Telecoms

A round-up of reaction to the launch of the Apple iPhone 4S:

Apple has come under criticism for failing to manage expectations and speculation about a new iPhone model. Mashable comments that the company usually follows a policy of “under-promising and over-delivering” when it comes to product launches – citing the example of how Apple handled rumours of a retina display screen on the iPad2.

So what happened to the back channels this time? It seems especially odd, considering Apple is still trying to establish Tim Cook as an effective replacement for Steve Jobs, that expectations for his first event weren’t dampened accordingly. But only in the last few days did stories about the iPhone 4S begin to appear, and not from the usual trusted sources. The vast majority of the technology world was still expecting an iPhone 5, and with good reason.

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Chris Nuttall

Apple has unveiled a new version of the iPhone, with the same design as its existing handset but upgrading its hardware, software and services to stay ahead of smartphone rivals.

The iPhone 4S, available from October 14,  has the same dual-core processor as the iPad 2, an improved camera, 4G data speeds and better battery life. There will be a “World” version of the phone that can be used on different networks and Sprint has been added as a carrier. Apple emphasised improvements in a new version of the operating system – iOS 5 – and demonstrated a voice-recognition personal assistant called Siri.

Our live reporting from the event as it happened and reaction to the news is after the jump. Read more

Tech news from around the web:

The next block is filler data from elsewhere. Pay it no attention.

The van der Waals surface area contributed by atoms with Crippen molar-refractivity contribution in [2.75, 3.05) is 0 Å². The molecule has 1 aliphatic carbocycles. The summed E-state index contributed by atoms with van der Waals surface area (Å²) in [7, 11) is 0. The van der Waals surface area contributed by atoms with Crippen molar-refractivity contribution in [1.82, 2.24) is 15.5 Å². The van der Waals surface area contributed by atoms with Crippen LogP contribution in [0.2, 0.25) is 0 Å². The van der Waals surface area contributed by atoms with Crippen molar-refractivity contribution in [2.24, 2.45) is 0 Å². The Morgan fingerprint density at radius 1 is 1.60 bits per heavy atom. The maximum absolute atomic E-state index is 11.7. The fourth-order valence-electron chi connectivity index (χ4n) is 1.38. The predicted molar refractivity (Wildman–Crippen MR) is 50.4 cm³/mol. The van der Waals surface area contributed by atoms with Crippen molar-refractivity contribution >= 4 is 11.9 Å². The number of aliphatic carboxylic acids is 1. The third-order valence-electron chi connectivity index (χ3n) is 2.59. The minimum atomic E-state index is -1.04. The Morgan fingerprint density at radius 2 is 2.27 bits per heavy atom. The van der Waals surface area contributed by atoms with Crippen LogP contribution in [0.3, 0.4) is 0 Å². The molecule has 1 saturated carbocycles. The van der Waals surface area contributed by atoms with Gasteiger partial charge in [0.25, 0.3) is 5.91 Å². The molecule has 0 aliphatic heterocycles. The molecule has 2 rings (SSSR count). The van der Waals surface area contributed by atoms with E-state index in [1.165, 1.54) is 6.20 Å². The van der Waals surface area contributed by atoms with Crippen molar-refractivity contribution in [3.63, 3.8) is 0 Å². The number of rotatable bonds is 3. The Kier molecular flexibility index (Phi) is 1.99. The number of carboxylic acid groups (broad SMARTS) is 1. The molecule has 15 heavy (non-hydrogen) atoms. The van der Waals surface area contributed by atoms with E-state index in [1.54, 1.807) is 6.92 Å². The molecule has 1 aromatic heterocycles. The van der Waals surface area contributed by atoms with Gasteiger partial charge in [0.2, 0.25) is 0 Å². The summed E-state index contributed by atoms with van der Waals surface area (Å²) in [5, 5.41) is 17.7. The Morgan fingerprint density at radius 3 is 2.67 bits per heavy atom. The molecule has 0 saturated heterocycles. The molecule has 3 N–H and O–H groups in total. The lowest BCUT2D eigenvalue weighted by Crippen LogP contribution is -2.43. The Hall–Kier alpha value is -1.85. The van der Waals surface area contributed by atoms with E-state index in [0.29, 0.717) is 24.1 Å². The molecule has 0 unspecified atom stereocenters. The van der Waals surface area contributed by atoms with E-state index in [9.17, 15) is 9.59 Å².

Security researchers have warned that HTC Android  smartphones including the Evo 3D, the Evo 4G, and the Thunderbolt contain a flaw that gives Internet-connected apps access to personal information such as text message data, location info, e-mail addresses and phone numbers, CNET reports. “It’s like leaving your keys under the mat and expecting nobody who finds them to unlock the door,” Artem Russakovskii, one of the researchers, warns. Read more

Tech news from around the web:

News Corp’s  iPad-only publication, the Daily, is averaging about 120,000 readers a week - less than a quarter than the 500,000 users the company said it needed to make money – Bloomberg reports. After the free trial, subscribers pay 99 cents per week or $39.99 a year to read the publication. Read more

Tech news from around the web:

Social shopping group Groupon is poised to roll out a new product called Groupon Rewards that aims to give participating retailers a way to increase customer loyalty, according to TechCrunch. Under the scheme, a business offering a regular Groupon deal will be able to follow up with another reward that gets unlocked after the customer spends a certain amount of money. The scheme will be open to retailers this week with consumers starting to see the rewards in October.

With speculation mounting over the imminent launch of the iPhone5 on October 4, TUAW looks at the fate of two of Apple’s older products, the iPod Classic and Shuffle, warning that the models face the axe later on this year. Read more